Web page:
Haemulidae: E III A4

Plectorhynchus chubbi (Regan, 1919).

Dusky rubberlip

Egg diameter in µm

Number of oil globules

Diameter of oil globule in µm

Yolk texture

Perivitelline space

Position of oil globule at hatch

Gut length   at eye- pigment stage








60% of NL


Egg: This egg has a clear oil globule (A), and yellow pigment dots are spread evenly over the embryo, in a ring around the oil globule, and a few dotted on the yolk. Black pigment dots follow the same pattern but are ventral on the oil globule. Plate A1 shows a slight variation, with the oil globule smothered in yellow pigment.

Larva: The larva is more deeply bodied than that of Decapterus and Trachurus (EIIIA6), B: NH (ORI), B1: 1 day (Park Rynie), C: 3days (ORI), D: 4 days (Park Rynie).

This species was first seen in a sample of eggs taken from the main tank at the ORI, Durban, during February 1993, when I was doing some collaborative work with Dr Pat Garratt, on rearing slinger (Chrysoblephus puniceus) and soldier (Cheimerius nufar) from eggs spawned in the main display tank. Preliminary identification was a process of elimination, based on the species in the main tank, and the fact that the oil globule position, segmented yolk and pigment in the finfolds at first hatching, all pointed to a carangid or haemulid. In the plates above, the specimens from ORI have deliberately been mixed with specimens from Park Rynie. The ORI 3-day larva is malformed, but there are other differences which could suggest two species.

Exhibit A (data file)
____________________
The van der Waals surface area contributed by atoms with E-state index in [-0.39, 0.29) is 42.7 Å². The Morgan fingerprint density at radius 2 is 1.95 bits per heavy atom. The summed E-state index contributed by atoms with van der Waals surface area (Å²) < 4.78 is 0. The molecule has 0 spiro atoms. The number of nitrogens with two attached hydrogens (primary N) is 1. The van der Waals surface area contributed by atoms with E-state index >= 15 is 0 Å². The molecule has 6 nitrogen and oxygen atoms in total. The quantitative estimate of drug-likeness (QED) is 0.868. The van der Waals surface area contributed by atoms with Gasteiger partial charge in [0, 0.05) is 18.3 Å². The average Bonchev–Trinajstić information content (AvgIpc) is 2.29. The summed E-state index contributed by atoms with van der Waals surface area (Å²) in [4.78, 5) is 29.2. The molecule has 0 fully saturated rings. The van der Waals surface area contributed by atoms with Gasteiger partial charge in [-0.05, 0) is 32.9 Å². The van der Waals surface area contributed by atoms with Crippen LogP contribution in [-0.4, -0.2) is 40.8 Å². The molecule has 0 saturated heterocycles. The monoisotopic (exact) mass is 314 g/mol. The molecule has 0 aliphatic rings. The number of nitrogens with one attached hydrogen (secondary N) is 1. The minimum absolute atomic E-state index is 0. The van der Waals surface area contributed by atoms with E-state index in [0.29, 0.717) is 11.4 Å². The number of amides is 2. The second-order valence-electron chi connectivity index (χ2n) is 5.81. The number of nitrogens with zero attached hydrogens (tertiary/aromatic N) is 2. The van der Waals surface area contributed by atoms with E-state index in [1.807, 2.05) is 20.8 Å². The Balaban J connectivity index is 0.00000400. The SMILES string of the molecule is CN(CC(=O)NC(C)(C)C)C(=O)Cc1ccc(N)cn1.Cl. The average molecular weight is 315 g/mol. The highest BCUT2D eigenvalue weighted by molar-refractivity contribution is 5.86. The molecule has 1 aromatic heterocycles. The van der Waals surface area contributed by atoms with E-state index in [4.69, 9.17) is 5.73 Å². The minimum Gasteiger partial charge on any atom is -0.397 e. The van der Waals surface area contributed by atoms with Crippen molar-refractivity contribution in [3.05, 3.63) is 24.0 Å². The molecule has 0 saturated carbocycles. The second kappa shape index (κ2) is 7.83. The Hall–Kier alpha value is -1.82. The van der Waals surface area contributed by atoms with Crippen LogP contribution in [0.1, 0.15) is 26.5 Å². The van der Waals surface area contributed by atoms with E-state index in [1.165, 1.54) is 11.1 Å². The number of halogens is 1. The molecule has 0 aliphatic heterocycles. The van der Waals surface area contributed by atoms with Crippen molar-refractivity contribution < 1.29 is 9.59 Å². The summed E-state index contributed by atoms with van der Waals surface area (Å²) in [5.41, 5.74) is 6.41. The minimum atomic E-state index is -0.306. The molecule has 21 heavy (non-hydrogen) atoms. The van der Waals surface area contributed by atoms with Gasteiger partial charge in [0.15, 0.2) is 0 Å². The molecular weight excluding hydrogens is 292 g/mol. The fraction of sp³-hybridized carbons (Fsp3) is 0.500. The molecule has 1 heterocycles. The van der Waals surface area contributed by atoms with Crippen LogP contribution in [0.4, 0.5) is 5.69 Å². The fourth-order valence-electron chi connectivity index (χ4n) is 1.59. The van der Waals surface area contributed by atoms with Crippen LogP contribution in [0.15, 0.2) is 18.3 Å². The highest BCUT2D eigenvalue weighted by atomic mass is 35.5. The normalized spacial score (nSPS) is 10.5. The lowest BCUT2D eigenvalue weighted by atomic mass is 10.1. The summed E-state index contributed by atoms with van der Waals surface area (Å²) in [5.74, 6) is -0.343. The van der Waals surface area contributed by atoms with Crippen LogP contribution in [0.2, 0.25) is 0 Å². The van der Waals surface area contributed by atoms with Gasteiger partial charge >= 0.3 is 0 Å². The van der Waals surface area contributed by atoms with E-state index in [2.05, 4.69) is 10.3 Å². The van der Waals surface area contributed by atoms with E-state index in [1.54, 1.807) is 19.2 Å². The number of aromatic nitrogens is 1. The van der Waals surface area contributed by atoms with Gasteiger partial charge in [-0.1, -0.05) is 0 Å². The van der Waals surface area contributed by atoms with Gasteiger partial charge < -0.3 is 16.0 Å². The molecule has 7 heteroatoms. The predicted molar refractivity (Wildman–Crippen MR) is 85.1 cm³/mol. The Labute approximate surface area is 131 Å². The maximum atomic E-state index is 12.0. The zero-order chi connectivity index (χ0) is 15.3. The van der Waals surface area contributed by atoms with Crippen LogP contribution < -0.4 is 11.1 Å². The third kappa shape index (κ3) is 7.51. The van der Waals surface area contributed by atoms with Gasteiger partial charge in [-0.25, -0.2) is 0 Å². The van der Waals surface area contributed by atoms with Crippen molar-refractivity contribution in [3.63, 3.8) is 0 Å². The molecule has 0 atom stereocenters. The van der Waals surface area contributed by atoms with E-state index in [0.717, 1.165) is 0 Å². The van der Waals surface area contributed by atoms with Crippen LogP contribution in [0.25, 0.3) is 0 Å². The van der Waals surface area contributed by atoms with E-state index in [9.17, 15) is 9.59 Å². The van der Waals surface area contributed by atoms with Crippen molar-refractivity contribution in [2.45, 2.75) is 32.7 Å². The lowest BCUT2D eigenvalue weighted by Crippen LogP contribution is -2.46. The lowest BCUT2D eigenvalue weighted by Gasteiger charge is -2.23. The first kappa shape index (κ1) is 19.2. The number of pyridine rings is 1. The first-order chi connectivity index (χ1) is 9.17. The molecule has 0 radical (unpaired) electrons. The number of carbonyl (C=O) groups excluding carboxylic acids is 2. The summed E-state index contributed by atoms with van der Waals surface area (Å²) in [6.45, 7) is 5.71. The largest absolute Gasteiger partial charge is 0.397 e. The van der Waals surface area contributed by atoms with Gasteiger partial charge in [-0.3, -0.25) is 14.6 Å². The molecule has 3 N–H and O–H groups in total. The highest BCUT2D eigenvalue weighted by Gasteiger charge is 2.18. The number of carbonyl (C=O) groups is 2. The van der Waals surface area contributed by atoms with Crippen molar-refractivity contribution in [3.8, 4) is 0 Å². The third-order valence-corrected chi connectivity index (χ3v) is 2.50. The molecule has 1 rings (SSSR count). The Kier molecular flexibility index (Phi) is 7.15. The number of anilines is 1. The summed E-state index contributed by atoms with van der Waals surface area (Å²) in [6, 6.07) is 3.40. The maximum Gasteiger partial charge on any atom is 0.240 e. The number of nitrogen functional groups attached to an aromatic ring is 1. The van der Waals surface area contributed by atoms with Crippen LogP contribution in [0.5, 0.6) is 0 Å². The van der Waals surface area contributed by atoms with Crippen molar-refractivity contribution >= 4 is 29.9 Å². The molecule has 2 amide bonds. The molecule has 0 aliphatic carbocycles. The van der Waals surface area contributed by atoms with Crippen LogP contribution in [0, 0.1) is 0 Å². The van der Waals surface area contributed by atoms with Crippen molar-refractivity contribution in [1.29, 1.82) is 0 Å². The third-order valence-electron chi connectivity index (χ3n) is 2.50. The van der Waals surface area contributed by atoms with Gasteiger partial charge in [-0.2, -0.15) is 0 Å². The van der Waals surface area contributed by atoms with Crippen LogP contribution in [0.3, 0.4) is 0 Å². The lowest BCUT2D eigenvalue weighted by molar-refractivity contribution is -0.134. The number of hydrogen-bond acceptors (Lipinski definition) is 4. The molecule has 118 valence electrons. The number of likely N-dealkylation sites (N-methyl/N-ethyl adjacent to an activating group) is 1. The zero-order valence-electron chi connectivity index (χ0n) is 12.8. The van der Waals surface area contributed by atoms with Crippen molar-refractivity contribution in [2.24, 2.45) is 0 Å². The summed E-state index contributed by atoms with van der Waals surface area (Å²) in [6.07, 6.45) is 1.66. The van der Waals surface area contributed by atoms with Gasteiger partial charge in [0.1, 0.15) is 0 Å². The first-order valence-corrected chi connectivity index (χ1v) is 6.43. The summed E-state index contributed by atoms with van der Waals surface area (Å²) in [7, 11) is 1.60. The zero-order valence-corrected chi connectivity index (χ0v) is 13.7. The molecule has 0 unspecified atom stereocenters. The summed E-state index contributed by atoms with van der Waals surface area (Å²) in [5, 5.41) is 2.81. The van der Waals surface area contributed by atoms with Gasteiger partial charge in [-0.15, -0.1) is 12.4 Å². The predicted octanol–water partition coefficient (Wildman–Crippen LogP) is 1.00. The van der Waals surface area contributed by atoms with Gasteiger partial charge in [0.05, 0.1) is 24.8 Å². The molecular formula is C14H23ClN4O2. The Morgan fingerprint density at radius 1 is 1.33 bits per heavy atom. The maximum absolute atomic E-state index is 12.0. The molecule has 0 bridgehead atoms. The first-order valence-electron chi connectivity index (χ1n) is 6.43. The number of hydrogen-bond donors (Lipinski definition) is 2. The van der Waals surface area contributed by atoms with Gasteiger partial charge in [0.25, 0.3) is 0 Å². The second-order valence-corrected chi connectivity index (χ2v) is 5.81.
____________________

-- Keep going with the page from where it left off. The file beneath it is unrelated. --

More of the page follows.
A single larva, collected in February 2011, has been barcoded, and it matches the sequence of adult Plectorhynchus chubbi, which fits the above criteria, including being present in the ORI main tank at the time. However, confirmation must await further sequences.

The position of the oil globule in newly hatched larvae is not infallible, and occasional specimens, in some species more than others, are seen where it is misplaced. On occasion, specimens of Dinoperca petersi (FIIIA2) have been seen, which have the oil globule displaced towards the bow. In such cases confusion with P. chubbi will occur. However, in FIIIA2, the gut is distinctly shorter, in the 4-5 day larva.

This species has only been seen on 6 occasions at Park Rynie, but along with the January sample from ORI, suggests a summer spawner (blue graph).